“You don’t have to sound so sad,” Frank muttered. He tugged on a pair of Mikey-chosen jeans, and pulled his borrowed shirt off so he could reach for one of the ones in the pile. “You’re gonna see me wear them eventually. I mean, we live in the same place now, don’t think you’re going to be able to avoid me.”

There was a pause outside the door, and then Gerard sighed again. “I’m going to pick out some jackets.”

“He’s going to bring back fifty of those,” Mikey said. And then, “That shirt doesn’t look good on you.”

“Get out of my head,” Frank said, but reached for another shirt. He’d have to learn to keep his mind blank around Mikey, or learn to stop caring about it.

“You definitely don’t have the patience for the first option there,” Mikey said. “No, not that pink one either. Makes you look fat.”

“Motherfucker,” Frank muttered under his breath.

“I heard that,” Mikey said. “Try the black one.”

Frank tried not to roll his eyes but lifted the black shirt off the pile. Mikey probably knew best.

Chapter Text

September 30, 2011

Frank’s stomach started growling sometime after they left the third second hand store. Ray insisted that they buy him shoes, however, and it wasn’t until the curly-haired boy was completely satisfied with the black sneakers they’d chosen that they made the journey back to the compound.

Mikey helped Frank carry the bags of clothes to Frank’s room. The moment they were inside the door, Mikey dropped his luggage on the ground and collapsed, face first, onto Frank’s bed.

Frank set his bags down in front of the dresser and frowned. There were so many clothes and only three large drawers. He vaguely remembered what his dresser back at home had looked like, so he set this one up the same way, with shirts in the top drawer, pants in the second, and underwear and socks in the third.

He shoved the bags into the trash can and barely held back a beam. He had clothes. He had a room. He had shoes. He even had a Mikey, who hadn’t moved once while Frank was organizing.

“Um,” Frank said, glancing at the clock, which was blinking 5:30 back at him.

“Fucking finally,” Mikey mumbled, turning his face to the side. He’d taken off his glasses prior to planting his face into Frank’s pillow, but he put them back on now. He blinked owlishly at Frank and propped himself up. “I’m starving. I’ve been waiting for you to look at the clock for at least ten minutes.”

Frank almost frowned before he remembered the whole telepathy thing. Right. “It’s dinner, then?” he asked.

“Yep,” Mikey said. He seemed supremely unconcerned, but Frank was so hungry he could eat just about anything. “Oh, you want to go? Now?”

“I just thought we were supposed to be in the cafeteria at five...”

“Sure,” Mikey said. “But all the douches and jocks hustle to the front of the line anyway. We usually wait until it dies down.” He blinked sleepily. “Just give it five minutes, would you?” He closed his eyes, and Frank watched as his eyebrows drew together and his forehead creased, just a little. It was interesting how expressive he could be without moving much of his face. “I’m conserving my energy,” Mikey muttered.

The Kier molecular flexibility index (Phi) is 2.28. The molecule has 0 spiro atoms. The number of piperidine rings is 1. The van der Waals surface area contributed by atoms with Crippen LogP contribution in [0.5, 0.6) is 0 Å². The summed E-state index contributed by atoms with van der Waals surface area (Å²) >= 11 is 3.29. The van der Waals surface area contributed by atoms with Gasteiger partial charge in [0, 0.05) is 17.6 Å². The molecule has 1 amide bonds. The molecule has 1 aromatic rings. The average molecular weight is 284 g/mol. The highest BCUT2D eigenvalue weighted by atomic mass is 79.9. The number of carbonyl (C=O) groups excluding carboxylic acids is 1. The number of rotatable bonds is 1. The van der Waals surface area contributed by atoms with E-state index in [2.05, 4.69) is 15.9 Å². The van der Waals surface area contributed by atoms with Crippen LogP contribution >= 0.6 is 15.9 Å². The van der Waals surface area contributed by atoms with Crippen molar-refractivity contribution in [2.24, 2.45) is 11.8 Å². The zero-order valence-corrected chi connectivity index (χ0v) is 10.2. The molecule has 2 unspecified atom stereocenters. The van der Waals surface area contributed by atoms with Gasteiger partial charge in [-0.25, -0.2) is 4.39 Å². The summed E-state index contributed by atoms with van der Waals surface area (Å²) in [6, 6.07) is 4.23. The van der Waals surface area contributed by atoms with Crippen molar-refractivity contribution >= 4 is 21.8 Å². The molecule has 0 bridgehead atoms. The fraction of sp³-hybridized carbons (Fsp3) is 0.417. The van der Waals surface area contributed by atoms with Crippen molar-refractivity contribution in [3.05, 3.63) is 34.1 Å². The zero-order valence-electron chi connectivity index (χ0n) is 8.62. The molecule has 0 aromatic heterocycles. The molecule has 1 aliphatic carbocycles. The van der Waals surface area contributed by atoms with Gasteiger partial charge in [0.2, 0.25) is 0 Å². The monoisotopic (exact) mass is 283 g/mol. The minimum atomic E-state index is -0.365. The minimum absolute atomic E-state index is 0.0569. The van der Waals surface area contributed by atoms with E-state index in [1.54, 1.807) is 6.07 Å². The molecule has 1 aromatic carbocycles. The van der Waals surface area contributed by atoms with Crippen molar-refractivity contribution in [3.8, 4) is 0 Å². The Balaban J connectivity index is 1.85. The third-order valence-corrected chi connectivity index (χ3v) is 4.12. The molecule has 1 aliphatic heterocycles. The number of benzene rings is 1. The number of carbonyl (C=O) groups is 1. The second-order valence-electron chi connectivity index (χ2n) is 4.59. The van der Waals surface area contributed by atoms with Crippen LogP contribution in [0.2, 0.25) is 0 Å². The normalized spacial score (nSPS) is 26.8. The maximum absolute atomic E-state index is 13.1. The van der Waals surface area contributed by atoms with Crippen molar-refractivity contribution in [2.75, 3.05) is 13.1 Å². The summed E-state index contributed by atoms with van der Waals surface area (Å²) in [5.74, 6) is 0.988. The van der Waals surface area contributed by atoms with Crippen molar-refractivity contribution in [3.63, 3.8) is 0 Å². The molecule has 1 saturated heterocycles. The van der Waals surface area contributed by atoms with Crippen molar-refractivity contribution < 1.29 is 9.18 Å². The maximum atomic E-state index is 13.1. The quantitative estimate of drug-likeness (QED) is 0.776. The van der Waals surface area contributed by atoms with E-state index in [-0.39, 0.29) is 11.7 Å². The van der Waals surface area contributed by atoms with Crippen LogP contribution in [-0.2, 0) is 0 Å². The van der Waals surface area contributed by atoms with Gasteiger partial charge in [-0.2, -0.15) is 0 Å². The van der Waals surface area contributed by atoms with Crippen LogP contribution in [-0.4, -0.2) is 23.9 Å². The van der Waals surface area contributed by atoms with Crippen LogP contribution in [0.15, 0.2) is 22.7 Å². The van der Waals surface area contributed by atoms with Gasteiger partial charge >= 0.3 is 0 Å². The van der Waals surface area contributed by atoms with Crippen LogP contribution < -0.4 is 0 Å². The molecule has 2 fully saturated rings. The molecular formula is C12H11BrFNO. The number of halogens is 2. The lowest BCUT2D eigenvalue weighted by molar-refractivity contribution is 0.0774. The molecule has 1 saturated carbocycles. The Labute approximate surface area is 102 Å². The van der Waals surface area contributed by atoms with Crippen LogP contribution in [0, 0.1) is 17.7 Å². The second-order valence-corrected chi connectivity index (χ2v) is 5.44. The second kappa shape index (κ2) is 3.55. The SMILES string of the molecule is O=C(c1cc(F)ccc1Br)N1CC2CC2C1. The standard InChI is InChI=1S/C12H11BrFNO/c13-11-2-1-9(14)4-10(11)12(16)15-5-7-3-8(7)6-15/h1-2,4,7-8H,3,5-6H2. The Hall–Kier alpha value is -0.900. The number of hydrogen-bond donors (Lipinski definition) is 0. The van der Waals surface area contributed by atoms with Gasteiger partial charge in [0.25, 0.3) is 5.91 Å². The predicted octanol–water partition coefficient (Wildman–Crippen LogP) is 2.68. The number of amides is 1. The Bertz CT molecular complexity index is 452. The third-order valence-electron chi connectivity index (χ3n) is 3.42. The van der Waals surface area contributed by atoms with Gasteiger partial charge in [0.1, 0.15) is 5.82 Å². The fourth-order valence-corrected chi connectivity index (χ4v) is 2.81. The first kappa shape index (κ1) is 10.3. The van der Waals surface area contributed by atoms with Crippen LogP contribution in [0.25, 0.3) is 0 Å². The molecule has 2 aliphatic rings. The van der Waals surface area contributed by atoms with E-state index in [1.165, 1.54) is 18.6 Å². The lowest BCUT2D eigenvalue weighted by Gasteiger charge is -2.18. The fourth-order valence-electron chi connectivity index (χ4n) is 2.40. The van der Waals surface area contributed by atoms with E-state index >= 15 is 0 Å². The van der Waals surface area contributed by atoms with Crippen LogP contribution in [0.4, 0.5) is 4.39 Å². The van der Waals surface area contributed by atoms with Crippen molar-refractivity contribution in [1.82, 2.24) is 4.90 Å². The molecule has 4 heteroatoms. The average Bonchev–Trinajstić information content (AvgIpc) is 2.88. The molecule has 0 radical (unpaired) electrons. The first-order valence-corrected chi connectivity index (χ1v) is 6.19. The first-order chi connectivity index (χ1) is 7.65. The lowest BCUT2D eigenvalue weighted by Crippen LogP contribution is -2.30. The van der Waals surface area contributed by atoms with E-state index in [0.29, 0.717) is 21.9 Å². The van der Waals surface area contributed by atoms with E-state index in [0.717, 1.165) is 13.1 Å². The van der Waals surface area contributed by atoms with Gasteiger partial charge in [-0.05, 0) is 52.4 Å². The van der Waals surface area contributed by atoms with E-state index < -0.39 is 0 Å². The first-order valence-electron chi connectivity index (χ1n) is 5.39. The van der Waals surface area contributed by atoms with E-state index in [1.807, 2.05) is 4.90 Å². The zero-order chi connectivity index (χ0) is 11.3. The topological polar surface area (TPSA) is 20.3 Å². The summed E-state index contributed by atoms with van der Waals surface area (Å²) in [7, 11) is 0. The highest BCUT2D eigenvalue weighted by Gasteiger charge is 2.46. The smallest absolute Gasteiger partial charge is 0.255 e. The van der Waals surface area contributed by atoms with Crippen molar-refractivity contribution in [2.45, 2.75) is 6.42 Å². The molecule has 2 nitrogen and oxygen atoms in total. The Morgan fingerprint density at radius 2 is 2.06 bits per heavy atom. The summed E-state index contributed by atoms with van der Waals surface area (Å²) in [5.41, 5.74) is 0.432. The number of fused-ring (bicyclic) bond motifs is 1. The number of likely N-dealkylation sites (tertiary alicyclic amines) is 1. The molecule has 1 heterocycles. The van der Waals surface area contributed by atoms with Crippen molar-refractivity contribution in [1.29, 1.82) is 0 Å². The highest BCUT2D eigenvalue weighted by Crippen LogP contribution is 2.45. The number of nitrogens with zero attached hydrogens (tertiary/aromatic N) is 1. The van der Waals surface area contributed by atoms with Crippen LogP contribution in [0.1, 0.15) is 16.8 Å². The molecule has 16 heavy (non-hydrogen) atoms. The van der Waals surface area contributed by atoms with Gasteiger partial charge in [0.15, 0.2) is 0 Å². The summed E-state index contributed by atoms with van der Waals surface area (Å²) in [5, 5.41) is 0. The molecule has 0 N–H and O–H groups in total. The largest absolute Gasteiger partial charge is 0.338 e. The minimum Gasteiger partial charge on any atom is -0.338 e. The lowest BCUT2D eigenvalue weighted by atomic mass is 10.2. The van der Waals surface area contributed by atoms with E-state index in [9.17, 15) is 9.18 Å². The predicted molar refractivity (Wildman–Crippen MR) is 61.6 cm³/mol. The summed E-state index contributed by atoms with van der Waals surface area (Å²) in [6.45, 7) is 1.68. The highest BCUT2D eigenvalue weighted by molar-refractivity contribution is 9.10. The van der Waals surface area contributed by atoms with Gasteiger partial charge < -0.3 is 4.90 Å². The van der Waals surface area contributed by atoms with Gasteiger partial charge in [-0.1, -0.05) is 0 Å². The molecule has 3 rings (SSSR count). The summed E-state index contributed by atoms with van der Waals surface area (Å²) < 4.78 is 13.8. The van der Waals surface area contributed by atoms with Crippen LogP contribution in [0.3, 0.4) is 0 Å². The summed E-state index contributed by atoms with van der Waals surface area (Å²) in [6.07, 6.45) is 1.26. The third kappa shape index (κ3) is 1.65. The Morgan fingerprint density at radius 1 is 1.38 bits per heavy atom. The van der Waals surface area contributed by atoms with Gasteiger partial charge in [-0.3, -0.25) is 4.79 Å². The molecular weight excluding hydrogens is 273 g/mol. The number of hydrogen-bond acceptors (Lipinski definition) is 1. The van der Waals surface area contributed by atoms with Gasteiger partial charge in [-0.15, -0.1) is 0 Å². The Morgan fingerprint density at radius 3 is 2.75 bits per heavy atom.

“Huh?” Frank asked.

“Didn’t have a lot to spare, growing up with Gee.” He opened one eye to glare at Frank, and then let it drift shut when Frank didn’t say anything. “Never had enough energy to make tons of facial expressions. Learned to do without.”

“Oh.” Frank shifted his weight when Mikey didn’t say anything more and decided to sit down. Five minutes seemed like an eternity now, as the clock slowly shifted over to 5:31. He could practically feel the seconds sliding on, each one taking its time. The air in the room seemed to press down on him, making breathing a labour. He stared at the clock, willing time to speed up. His arms curled around his midsection and he tried vainly not to think too hard about food. It had been a long time since he’d eaten last, and he couldn’t remember what being full had ever felt like.

“Oh my God,” Mikey muttered. “Shut up. We’ll go already, shit.” He pushed himself off the bed and rubbed a hand under his glasses. “But you’re getting me coffee.”

Frank shot to his feet. “Okay,” he said. He could live with that.

“It’s weird,” Mikey said as they walked out of Frank’s room in the direction of the cafeteria. “Sometimes I can’t pick up anything you’re thinking, your brain is kind of a constant buzz, and it kind of drowns everyone else out, but other times, you come in clear as crystal and everyone else is just silent. It’s kind of like being alone, except I can still hear you. It’s like a weird frequency that I have to concentrate on tuning into, otherwise all I can get is a vague sense of what your emotions are.”

Frank wrinkled his nose. He didn’t know that much about other superpowers. “What do you hear now?”

Mikey blinked. “The first one.”

Frank frowned. “I wonder why,” he said. “That’s weird.”

“Yeah,” Mikey agreed.

They were coming up on the cafeteria now, and Frank could feel the rows of bodies even from the door. The size of the room when full was staggering; he hadn’t paid all that much attention to it that morning, and a large portion of the students had likely still been asleep when he’d come in. He guessed that it held about a thousand people, all sitting in neat rows at long tables.